Food, magnesium, Vitamin K2 and D3 - the balance for health

Food and Magnesium – some simple truths

  • An estimated 80 percent of any western population is deficient in magnesium. The health consequences of deficiency can be quite significant, and can be aggravated by many, if not most, drug treatments. Difficult to measure with a blood test, it is however possible to see a snapshot of 8 weeks of your current magnesium levels through Hair Mineral analysis
  • Magnesium performs a wide array of biological functions, including activating muscles and nerves and creating energy in your body by attaching adenosine triphosphate (ATP); also the pumping of your heart, proper bone and tooth formation, relaxation of your blood vessels, and proper bowel function all depend upon good levels of magnesium.
  • Magnesium is very important for heart health. Excessive amounts of calcium without the counterbalance of magnesium can lead to a heart attacks, strokes, and sudden death. Magnesium has been shown to benefit your blood pressure as well.
  • An ideal ratio between calcium and magnesium is thought to be 1:1. The recommended daily dose is around 700 milligrams of each
  • One of the best ways to optimize your magnesium level is by consuming plenty of organic green leafy vegetables, nuts and seeds. Foods with exceptionally high magnesium content include seaweed, coriander, pumpkin seeds, unsweetened cocoa powder, and almond butter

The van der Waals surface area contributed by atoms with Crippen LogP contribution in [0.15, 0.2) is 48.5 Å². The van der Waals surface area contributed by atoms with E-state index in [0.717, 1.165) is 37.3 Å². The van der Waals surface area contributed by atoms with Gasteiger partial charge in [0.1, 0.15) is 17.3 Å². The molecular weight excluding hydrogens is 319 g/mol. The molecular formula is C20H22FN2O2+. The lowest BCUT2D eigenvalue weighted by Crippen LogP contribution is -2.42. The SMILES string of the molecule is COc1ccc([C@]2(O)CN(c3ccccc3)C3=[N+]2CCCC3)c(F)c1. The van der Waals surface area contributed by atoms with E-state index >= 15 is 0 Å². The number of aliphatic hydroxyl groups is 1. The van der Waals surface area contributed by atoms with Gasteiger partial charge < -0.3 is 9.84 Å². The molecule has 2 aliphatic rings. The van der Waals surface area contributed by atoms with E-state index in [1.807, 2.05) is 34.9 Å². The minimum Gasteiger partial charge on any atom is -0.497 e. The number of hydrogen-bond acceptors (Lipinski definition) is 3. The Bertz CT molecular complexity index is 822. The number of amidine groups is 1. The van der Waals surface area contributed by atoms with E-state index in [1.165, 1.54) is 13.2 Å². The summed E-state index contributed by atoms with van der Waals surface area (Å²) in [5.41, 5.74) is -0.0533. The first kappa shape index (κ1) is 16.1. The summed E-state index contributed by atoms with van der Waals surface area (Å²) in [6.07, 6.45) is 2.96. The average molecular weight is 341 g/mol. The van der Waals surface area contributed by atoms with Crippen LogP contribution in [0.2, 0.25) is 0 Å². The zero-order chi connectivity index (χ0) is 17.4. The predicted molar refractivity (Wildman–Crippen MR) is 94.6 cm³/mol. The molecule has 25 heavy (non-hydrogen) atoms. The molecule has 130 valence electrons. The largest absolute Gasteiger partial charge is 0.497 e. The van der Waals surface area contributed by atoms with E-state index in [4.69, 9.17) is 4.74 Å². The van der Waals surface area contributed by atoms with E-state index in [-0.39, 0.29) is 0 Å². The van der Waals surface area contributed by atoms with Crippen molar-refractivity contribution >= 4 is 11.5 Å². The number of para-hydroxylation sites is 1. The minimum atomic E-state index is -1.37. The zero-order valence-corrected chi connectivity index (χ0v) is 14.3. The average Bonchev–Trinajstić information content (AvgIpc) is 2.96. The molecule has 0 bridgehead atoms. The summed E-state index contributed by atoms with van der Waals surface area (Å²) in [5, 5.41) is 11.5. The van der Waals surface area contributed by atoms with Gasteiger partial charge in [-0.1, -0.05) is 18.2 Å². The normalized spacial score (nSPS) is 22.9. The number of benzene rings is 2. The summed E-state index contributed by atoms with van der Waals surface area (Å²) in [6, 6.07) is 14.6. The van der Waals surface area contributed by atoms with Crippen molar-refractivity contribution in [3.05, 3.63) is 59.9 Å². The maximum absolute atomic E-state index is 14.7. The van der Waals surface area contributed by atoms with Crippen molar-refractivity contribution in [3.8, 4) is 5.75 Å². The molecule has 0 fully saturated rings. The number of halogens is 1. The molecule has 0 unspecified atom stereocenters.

• If you take a magnesium supplement, you also need to pay attention to your ratios of calcium, vitamin K2 and vitamin D, as these nutrients work together synergistically
  • Magnesium also plays a role in your body's detoxification processes and therefore is important for helping to prevent damage from environmental chemicals, heavy metals and other toxins. Even glutathione, your body's most powerful antioxidant that has even been called "the master antioxidant," requires magnesium for its synthesis.

The above bullet points sets out the basics about magnesium. This article will now set out some of the details. Here are some early signs of magnesium deficiency to watch for: loss of appetite, headaches, nausea and vomiting, fatigue and weakness. Later this can manifest as numbness and tingling, muscle contractions and cramp (think IBS) seizures, abnormal heart rhythms and coronary spasms, personality changes (anxiety and despair being the most common)

If you suspect you are low in magnesium one of the best ways to consume this mineral is through organically bound magnesium, found in whole foods. As explained in the featured article:

"Chlorophyll, which enables plants to capture solar energy and convert it into metabolic energy, has a magnesium atom at its center. Without magnesium, in fact, plants could not utilize the sun's light energy. "

In many ways chlorophyll is the plant's version of our blood and hemoglobin. They share a similar structure but have magnesium plugged in the middle rather than iron. Green leafy vegetables like spinach and Swiss chard are excellent sources of magnesium, as are some beans, nuts and seeds, like almonds, pumpkin seeds, sunflower seeds and sesame seeds. Avocados are also a good source.  Blending vegetables (rather than juicing which takes out the fiber) is an excellent option to ensure you're getting enough of them in your diet.

Eating a varied, whole-food diet is of vital importance. (I have a beginner’s nutrition plan which I shall introduce in a later document). There are other factors too, that can make you more prone to magnesium deficiency, including the ailments listed below. If any of these conditions apply to you, you may want to take extra precautions to make sure you're getting a sufficient amount of magnesium in your diet, or, if needed, from a magnesium supplement, in order to avoid magnesium deficiency.